And I thought about my father, and life, and why I’d come to Colorado. About why I was still in Colorado. On a Thursday night, I walked home from The Goat in Keystone with a free t-shirt hanging over my shoulder, holding back tears. Back in October, I’d cried for the first time in I didn’t know how long. It wouldn’t happen again. Life in the mountains was taking its toll. The lack of aim. It was drifting, this time  here. My arguments with my father came back and hung in my breath. Why?

I grew as a skier in the mountains, from the kid who’d skied ten days and didn’t know how to carve, to the kid who dropped cliffs. I bought three pairs of skis in a year. We traveled to Wolf Creek (and I wrote about it), and we traveled to Solitude and Brighton (and I wrote about those, too), and I, on the weekend after my roommate left for an adult job in Washington, D.C., drove alone to Moab because I could think of nothing else to do. It was something and everything. I sat on a cliff overlooking Canyonlands, the La Sals and the Abajos fading into lavender. The cars made their circuits on the road to the overlook. Shutters clicked; the sunset; the sun set. This had nothing to do with skiing and everything to do with why I’d come to Colorado.


Yesterday: Where did you come from? 14 July 2010

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So, um, yesterday was like the biggest day in this blog’s history. Thanks to all of you for that, but mind if I ask where you came from? Comments appreciated. Promise I don’t bite.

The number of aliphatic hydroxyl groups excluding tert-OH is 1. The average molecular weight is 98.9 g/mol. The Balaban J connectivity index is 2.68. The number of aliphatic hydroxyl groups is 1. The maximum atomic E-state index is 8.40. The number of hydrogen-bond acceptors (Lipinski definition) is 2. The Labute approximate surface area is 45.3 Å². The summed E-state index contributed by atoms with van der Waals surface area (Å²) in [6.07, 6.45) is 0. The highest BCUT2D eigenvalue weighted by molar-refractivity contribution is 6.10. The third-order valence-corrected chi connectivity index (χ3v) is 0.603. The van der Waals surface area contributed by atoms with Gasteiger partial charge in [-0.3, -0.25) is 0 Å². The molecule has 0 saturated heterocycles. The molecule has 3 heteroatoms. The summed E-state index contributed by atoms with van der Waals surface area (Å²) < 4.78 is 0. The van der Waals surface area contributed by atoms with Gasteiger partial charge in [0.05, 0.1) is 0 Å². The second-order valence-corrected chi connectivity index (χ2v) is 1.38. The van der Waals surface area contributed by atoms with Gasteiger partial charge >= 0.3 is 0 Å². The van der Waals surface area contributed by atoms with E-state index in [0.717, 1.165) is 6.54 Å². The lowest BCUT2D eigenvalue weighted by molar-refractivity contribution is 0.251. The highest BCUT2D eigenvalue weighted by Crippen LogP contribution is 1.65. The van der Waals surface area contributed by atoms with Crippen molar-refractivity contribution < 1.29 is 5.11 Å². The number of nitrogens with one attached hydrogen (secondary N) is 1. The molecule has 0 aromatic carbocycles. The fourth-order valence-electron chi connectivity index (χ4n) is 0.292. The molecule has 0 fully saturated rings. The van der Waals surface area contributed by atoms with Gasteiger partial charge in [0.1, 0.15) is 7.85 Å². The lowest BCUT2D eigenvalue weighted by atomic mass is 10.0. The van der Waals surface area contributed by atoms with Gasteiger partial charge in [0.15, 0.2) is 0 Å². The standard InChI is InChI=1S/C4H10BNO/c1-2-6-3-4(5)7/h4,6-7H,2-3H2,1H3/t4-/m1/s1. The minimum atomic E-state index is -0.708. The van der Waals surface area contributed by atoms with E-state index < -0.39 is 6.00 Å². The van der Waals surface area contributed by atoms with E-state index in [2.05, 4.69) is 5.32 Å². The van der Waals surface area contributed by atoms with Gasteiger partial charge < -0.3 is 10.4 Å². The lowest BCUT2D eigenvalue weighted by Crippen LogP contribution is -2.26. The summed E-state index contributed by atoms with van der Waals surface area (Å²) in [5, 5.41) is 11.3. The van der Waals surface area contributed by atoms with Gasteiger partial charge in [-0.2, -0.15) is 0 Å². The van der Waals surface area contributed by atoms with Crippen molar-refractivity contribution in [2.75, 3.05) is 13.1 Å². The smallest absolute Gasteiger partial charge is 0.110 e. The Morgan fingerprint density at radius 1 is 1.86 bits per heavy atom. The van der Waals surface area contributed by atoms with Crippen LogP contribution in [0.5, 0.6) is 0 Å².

Independence Day Hipsterism? 8 July 2010

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Ian S. downs his glass of Jack Daniels and steps up to the piano, an 1880s Steinway baby grand. It was the first of its kind to arrive in Colorado, its owner says, and the instrument has since made its way to this house in Denver’s Lower Highlands. Ian clasps his hands, addressing the crowd. “I’m going to start with a Chopin waltz in C minor,” he says. “I know, usually waltzes are boring, but I think you’ll like this one.” His fingers fly. Conversation halts in the audience. Ian is a gifted pianist.

He is wearing a sleeveless T-shirt and cut-off shorts. This is the Fourth of July in Colorado.

The night progresses, and celebrating America opens a window into the life of a certain brand of twenty-something in this county—over-talented, underemployed and not necessarily disappointed in that. It is, to give a nod to another country about to celebrate a birthday (of sorts), a seeming Frenchification of American young adults. For now at least, work has taken a backseat to other pursuits. It isn’t hedonism per se, but maybe another way of channeling energies? I hesitate to bring the term “hipster” to the conversation, but at the same time it seems to fit.